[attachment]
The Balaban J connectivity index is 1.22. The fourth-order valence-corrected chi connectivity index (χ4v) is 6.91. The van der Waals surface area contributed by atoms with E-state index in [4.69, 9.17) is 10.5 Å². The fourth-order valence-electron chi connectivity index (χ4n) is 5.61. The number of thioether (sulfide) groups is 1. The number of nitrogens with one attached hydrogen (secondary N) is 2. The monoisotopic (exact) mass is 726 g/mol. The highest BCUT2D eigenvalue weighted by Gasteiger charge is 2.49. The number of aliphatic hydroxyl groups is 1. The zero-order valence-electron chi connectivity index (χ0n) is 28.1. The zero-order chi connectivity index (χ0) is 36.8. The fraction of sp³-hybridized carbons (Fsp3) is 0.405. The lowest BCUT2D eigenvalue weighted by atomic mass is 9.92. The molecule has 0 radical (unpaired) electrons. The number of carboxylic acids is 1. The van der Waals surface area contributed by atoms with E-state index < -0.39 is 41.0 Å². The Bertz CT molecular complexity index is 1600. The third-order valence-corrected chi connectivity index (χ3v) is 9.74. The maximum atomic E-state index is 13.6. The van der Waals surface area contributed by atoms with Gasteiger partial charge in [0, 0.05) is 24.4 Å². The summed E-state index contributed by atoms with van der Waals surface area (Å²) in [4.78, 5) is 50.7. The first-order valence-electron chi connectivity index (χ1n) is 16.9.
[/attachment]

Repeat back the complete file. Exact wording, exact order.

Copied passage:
The Balaban J connectivity index is 1.22. The fourth-order valence-corrected chi connectivity index (χ4v) is 6.91. The van der Waals surface area contributed by atoms with E-state index in [4.69, 9.17) is 10.5 Å². The fourth-order valence-electron chi connectivity index (χ4n) is 5.61. The number of thioether (sulfide) groups is 1. The number of nitrogens with one attached hydrogen (secondary N) is 2. The monoisotopic (exact) mass is 726 g/mol. The highest BCUT2D eigenvalue weighted by Gasteiger charge is 2.49. The number of aliphatic hydroxyl groups is 1. The zero-order valence-electron chi connectivity index (χ0n) is 28.1. The zero-order chi connectivity index (χ0) is 36.8. The fraction of sp³-hybridized carbons (Fsp3) is 0.405. The lowest BCUT2D eigenvalue weighted by atomic mass is 9.92. The molecule has 0 radical (unpaired) electrons. The number of carboxylic acids is 1. The van der Waals surface area contributed by atoms with E-state index < -0.39 is 41.0 Å². The Bertz CT molecular complexity index is 1600. The third-order valence-corrected chi connectivity index (χ3v) is 9.74. The maximum atomic E-state index is 13.6. The van der Waals surface area contributed by atoms with Gasteiger partial charge in [0, 0.05) is 24.4 Å². The summed E-state index contributed by atoms with van der Waals surface area (Å²) in [4.78, 5) is 50.7. The first-order valence-electron chi connectivity index (χ1n) is 16.9.